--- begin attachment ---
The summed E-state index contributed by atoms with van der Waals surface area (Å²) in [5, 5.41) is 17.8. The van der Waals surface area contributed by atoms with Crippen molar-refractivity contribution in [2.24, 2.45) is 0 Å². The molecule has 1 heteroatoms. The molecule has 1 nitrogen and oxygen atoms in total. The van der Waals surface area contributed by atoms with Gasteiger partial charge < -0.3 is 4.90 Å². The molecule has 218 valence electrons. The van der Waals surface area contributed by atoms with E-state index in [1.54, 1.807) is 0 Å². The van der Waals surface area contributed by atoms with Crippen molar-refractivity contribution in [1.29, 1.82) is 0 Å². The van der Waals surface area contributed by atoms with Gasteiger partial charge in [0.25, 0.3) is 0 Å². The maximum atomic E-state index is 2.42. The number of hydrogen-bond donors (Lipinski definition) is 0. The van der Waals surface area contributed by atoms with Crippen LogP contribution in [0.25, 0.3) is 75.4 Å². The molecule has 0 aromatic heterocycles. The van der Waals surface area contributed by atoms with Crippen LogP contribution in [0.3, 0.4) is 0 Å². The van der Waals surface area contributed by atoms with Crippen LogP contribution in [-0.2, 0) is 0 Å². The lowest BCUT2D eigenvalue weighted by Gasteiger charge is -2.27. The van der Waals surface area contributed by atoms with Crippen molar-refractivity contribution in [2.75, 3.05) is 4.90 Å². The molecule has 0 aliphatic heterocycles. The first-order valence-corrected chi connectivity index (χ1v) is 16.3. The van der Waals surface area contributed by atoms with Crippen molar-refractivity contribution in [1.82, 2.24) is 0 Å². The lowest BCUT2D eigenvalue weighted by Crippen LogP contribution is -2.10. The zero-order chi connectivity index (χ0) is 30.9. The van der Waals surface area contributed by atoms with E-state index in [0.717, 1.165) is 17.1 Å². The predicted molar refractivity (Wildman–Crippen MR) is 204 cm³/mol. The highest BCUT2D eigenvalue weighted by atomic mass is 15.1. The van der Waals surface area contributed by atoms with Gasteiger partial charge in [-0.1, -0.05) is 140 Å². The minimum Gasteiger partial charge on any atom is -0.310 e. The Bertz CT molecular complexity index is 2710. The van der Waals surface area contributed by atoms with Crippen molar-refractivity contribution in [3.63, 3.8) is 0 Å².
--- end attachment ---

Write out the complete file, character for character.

The summed E-state index contributed by atoms with van der Waals surface area (Å²) in [5, 5.41) is 17.8. The van der Waals surface area contributed by atoms with Crippen molar-refractivity contribution in [2.24, 2.45) is 0 Å². The molecule has 1 heteroatoms. The molecule has 1 nitrogen and oxygen atoms in total. The van der Waals surface area contributed by atoms with Gasteiger partial charge < -0.3 is 4.90 Å². The molecule has 218 valence electrons. The van der Waals surface area contributed by atoms with E-state index in [1.54, 1.807) is 0 Å². The van der Waals surface area contributed by atoms with Crippen molar-refractivity contribution in [1.29, 1.82) is 0 Å². The van der Waals surface area contributed by atoms with Gasteiger partial charge in [0.25, 0.3) is 0 Å². The maximum atomic E-state index is 2.42. The number of hydrogen-bond donors (Lipinski definition) is 0. The van der Waals surface area contributed by atoms with Crippen LogP contribution in [0.25, 0.3) is 75.4 Å². The molecule has 0 aromatic heterocycles. The van der Waals surface area contributed by atoms with Crippen LogP contribution in [0.3, 0.4) is 0 Å². The van der Waals surface area contributed by atoms with Crippen LogP contribution in [-0.2, 0) is 0 Å². The lowest BCUT2D eigenvalue weighted by Gasteiger charge is -2.27. The van der Waals surface area contributed by atoms with Crippen molar-refractivity contribution in [2.75, 3.05) is 4.90 Å². The molecule has 0 aliphatic heterocycles. The first-order valence-corrected chi connectivity index (χ1v) is 16.3. The van der Waals surface area contributed by atoms with Crippen molar-refractivity contribution in [1.82, 2.24) is 0 Å². The lowest BCUT2D eigenvalue weighted by Crippen LogP contribution is -2.10. The zero-order chi connectivity index (χ0) is 30.9. The van der Waals surface area contributed by atoms with E-state index in [0.717, 1.165) is 17.1 Å². The predicted molar refractivity (Wildman–Crippen MR) is 204 cm³/mol. The highest BCUT2D eigenvalue weighted by atomic mass is 15.1. The van der Waals surface area contributed by atoms with Gasteiger partial charge in [-0.1, -0.05) is 140 Å². The minimum Gasteiger partial charge on any atom is -0.310 e. The Bertz CT molecular complexity index is 2710. The van der Waals surface area contributed by atoms with Crippen molar-refractivity contribution in [3.63, 3.8) is 0 Å².